The Year That Campus Sexual Assault Ended
The Year That Campus Sexual Assault Ended

The Year That Campus Sexual Assault Ended

To fix a problem that has never been fixed, it might be time to consider an approach that’s never been tried.
October 11, 2016
4 mins read

Though the goal of eradicating rape and sexual assault on college campuses may seem impossible, in reality, the opposite is true: If anyone is going to end sexual abuse, it’s college students.

Consider the demographic. Students are an elite group of ambitious, intelligent individuals who are often idealistic, progressive and looking to improve their world. In other words, if the solution to sex crime is going to come from anywhere, what conditions are more favorable than those of the university?

Yet, as cynics will quickly point out, if the atmosphere is so ripe for forward thinking, why has the problem of sexual abuse persisted, if not exacerbated within recent years?

The Year That Campus Sexual Assault Ended
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Despite infrastructure designed to increase the security of students, the Justice Bureau of Labor Statistics found a 77 percent rise in “forcible sex offenses” from 2001-2012. (Caveat: Experts are quick to explain that the increase is likely because the rates of reporting instances of assault has risen, not that the number has grown so vertiginously. In fact, according to the National Sexual Violence Resource Center, nearly 90 percent of victims do not report their assault. Perhaps this is because, according to RAINN, out of 1,000 rapes, 994 rapists walk free.)

Though statistics only reflect reported cases and thus should be taken with a grain of salt, it still stands that at least one in every five college women will be sexually assaulted. This is a massive problem.

And what are colleges doing about it? Well, not much.

After the Brock Turner debacle, Stanford has opted to eliminate hard alcohol. The National Institute of Justice offers women a list of factors that increase their risk of sexual assault, one of which is “day of the week.”

Again and again, sexual abuse is painted a “female problem,” and the solutions to curtailing it require women to bend and contort their lives in order to avoid (or at least reduce their chances of) being raped.

But what attention is paid to stopping the perpetrators of these crimes? Very little. If you think otherwise, try to name any other crime in which the importance of avoidance is so heavily stressed. Words like avoid, reduce, limit, restrict, safeguard and ensure peppered the legal language so frequently during my research that it began to seem as if rape were a crime in which the victims and those at fault were the same. For years, women have been tasked with preventing their own assault, and for years, the assaults have not stopped.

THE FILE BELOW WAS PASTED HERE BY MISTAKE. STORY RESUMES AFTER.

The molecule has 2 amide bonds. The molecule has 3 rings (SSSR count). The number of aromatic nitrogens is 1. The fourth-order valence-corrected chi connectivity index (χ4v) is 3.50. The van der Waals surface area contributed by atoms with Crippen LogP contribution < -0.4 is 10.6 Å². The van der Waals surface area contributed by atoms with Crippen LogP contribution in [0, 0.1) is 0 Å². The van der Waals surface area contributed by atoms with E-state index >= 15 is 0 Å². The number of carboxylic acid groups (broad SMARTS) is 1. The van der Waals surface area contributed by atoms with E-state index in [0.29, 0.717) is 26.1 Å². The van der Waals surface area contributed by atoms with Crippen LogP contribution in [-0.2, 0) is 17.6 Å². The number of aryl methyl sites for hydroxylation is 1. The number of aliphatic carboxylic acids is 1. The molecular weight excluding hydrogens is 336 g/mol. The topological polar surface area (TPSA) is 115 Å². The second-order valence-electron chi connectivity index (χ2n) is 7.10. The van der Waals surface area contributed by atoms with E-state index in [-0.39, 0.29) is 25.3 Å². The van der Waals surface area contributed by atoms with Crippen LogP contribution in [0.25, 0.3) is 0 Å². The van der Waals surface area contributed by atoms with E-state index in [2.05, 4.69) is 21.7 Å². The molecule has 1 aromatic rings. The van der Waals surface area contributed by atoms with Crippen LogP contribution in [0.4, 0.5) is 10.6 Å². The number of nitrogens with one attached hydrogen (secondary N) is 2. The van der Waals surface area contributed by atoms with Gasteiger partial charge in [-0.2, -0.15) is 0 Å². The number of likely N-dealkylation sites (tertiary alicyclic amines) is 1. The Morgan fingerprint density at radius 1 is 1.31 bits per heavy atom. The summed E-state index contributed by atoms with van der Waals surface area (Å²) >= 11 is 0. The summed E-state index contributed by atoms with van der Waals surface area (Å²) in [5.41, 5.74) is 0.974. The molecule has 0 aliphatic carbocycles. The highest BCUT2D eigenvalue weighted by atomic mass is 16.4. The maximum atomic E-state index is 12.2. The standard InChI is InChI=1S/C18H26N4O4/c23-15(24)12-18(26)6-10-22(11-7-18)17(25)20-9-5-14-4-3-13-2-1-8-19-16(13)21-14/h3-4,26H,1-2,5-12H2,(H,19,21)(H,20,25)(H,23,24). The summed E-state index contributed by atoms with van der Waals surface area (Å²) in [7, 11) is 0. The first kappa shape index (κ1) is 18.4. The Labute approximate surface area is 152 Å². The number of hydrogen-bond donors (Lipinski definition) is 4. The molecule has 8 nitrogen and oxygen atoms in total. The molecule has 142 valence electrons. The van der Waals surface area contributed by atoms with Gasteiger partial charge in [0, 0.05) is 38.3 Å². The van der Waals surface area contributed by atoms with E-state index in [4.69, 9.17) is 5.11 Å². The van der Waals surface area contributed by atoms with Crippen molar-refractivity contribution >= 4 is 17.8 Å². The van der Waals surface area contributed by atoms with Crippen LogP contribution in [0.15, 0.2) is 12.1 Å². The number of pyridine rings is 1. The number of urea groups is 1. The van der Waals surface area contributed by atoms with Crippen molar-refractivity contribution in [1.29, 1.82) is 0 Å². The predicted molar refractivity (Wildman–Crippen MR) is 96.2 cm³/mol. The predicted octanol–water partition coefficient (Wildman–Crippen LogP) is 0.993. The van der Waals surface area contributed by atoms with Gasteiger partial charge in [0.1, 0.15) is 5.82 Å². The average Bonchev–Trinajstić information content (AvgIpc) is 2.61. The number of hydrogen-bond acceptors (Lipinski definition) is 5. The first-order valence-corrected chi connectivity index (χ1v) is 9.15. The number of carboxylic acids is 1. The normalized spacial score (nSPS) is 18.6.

Perhaps, then, the solution to ending sexual assault starts with laying the blame at the feet of those who deserve it. More simply: Acknowledging that sexual abuse is a male problem, and that the behavior of men, not women, needs to change.

Men need to be the ones undergoing sexual assault education classes, being trained to identify and disrupt nonconsensual sex, discouraging each other from blackout drinking, and generally becoming the face of sexual assault prevention.

In other words, for rape to end, it has to become a “male problem.”

In addition, colleges nationwide should adopt compulsory sex education similar to the AlcoholEdu that most Texas students take. It should cover what consent is and is not, how to report assault, how to intervene as a witness and how to defend yourself, amongst other things. The focus should be on dissuading and informing would-be male rapists.

At Johns Hopkins, students in Greek life and on sports teams are required to complete Bystander Intervention Training (BIT). In these classes, students are given three cards and are presented with various sexual scenarios. If the behavior of the couple in the scenario is legally appropriate, the green card goes up; if it borders on questionable, the yellow card goes up; and if the scenario is dangerous, the red card goes up. Often, there is a difference in viewpoints between the female and male students, which prompts conversations and learning on both sides.

Imagine the possibilities that could stem from the entire male student body being informed, self-responsible and mobilized into protecting its female students instead of endangering them. When men are finally as invested in preventing sexual assault as women, there could finally be a reduction, if not elimination of campus assault.

Amy Garcia, Johns Hopkins University

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Amy Garcia

John Hopkins University

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